There is a heated debate about whether using an attic fan help lower air conditioning bills. What is the truth?
Attic fans, if run properly, can reduce air conditioning costs. By reducing the attic temperature, an attic fan reduces the heat seeping into the living areas from the attic, thus reducing the load on the air conditioner.
But please note that the stress is on ‘if run properly’. If you are wondering what this means, and whether the attic fans can practically reduce air conditioning costs, continue reading.
How does an attic fan work
An attic fan is installed in the attic of the house, either on the roof or on the gable. It works just like an exhaust fan by venting the hot air inside the attic. As you know, the attic temperatures often exceed outside temperature without proper ventilation. An attic fan helps t pull the relatively cooler air from outside into the attic, thus lowering the overall temperature there.
How does an attic fan help air conditioning?
To understand how an attic fan helps air conditioning, we have to first understand the relevance of attic temperature to in-house temperature.
The attic and the living areas of the house are separated by the ceiling. However, a ceiling will not 100% prevent heat transfer between the attic and the living areas. So if the attic is hot, this heat will slowly move into the house, raising the in-house temperature.
Take the example of a hot summer day. During the peak sun hours, it is guaranteed that your attic is like a hot box. Even with insulation on the floor, this hot attic will transfer some of its heat to the rooms below. But you may not feel this heat thanks to the air conditioning. However, since there is heat transfer, the air conditioning unit will have to work harder to maintain the room temperature.
What an attic fan does is remove the excess heat in the attic before it is transferred into the house. As a result, the air conditioning won’t have to remove the extra heat, thus working less to maintain the room temperature. Since the air conditioner does not have to work extra, its power consumption will be lower, and so will the power bill.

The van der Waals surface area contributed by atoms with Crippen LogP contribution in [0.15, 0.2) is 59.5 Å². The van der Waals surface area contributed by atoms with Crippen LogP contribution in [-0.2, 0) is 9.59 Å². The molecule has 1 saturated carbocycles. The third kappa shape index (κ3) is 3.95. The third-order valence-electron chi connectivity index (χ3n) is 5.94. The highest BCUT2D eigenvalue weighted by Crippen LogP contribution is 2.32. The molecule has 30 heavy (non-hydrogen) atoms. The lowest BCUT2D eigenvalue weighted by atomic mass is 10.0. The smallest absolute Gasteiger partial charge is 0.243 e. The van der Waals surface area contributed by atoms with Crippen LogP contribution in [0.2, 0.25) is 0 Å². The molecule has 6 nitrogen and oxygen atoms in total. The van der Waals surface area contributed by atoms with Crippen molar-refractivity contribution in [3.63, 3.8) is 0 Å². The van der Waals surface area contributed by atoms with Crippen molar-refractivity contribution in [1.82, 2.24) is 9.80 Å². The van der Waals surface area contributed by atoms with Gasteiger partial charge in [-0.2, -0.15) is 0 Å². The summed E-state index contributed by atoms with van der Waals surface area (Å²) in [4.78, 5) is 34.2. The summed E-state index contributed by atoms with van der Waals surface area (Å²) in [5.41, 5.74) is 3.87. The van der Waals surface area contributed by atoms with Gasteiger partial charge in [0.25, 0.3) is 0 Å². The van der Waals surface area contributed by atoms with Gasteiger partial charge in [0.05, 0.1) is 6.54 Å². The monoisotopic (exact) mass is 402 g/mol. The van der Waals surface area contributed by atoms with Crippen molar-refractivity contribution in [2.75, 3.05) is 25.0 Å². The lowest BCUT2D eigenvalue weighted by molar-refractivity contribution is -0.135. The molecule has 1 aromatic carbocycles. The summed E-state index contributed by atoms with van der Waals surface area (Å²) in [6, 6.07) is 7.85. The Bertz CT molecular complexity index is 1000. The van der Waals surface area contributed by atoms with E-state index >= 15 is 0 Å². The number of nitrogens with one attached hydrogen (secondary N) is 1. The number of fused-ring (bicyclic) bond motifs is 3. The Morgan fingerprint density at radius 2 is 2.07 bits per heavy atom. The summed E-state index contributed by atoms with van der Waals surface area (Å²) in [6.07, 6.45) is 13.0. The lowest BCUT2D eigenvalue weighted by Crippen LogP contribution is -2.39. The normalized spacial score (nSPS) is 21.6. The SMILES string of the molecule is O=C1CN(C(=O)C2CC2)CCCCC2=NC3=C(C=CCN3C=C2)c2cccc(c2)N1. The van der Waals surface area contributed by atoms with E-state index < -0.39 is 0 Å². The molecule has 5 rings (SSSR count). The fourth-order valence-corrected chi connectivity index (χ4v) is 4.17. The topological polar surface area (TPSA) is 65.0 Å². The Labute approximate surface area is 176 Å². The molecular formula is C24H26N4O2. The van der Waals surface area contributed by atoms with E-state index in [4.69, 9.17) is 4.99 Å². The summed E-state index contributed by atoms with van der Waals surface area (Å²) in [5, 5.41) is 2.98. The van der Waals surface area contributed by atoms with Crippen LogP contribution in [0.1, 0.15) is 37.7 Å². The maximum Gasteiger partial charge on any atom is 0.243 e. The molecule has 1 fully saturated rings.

Is the attic fan cheaper to run?
Attic fans consume way less power compared to air conditioning.
When you compare the power bill of running AC alone 24X7 for the entire month, to that of running an attic fan and AC (not 24X7), according to your cooling needs, you’d be able to realize the cost-saving potential of using an attic fan.
Does an attic fan increase the longevity of air conditioner
Any product will last longer if they are used properly; this is true for your air conditioner as well. By not overloading the air conditioner, attic fans help to increase its longevity. This saves you money on maintenance as well.
That’s folks, how attic fans help air conditioning!
But I am pretty sure you already guessed that, and what you are eager to know is the ‘if run properly’ I mentioned earlier. Without further ado, let’s jump into why attic fans won’t always help air conditioning;
Why attic fans won’t help AC if not run properly
Removal of heat from the attic, preventing the heat from reaching inside the house, and lowering the load on the air conditioning works well on paper. But this is not without some caveats;
As you know, attic fans are mechanically powered; they forcibly suck the air out of the attic. This creates a negative pressure in the attic which should be filled by the cool air from the outside. For this process to work properly, there should be enough intake ventilation. But in some cases, the main intake vents like soffit vents could be blocked due to insulation covering them. In such cases, due to a lack of intake vents, the negative pressure in the attic can suck the conditioned air from inside the house. That, is a problem. By removing the conditioned air, the attic fans actually force the air conditioner to work more. So instead of helping with air conditioning, the attic fans here are overloading the AC system.
An attic fan can help reduce the load on your air conditioning. But only if it is done right. Also, it depends on the area where you live. If you live in hot areas, like Texas, use an attic fan. A better alternative is using a whole house fan. While the savings you make using an attic fan are debatable, a whole house fan saves on air conditioning costs hands down!
Continue reading my article, are whole house fans worth it, to know the savings you can make by combining whole house fans and air conditioning.
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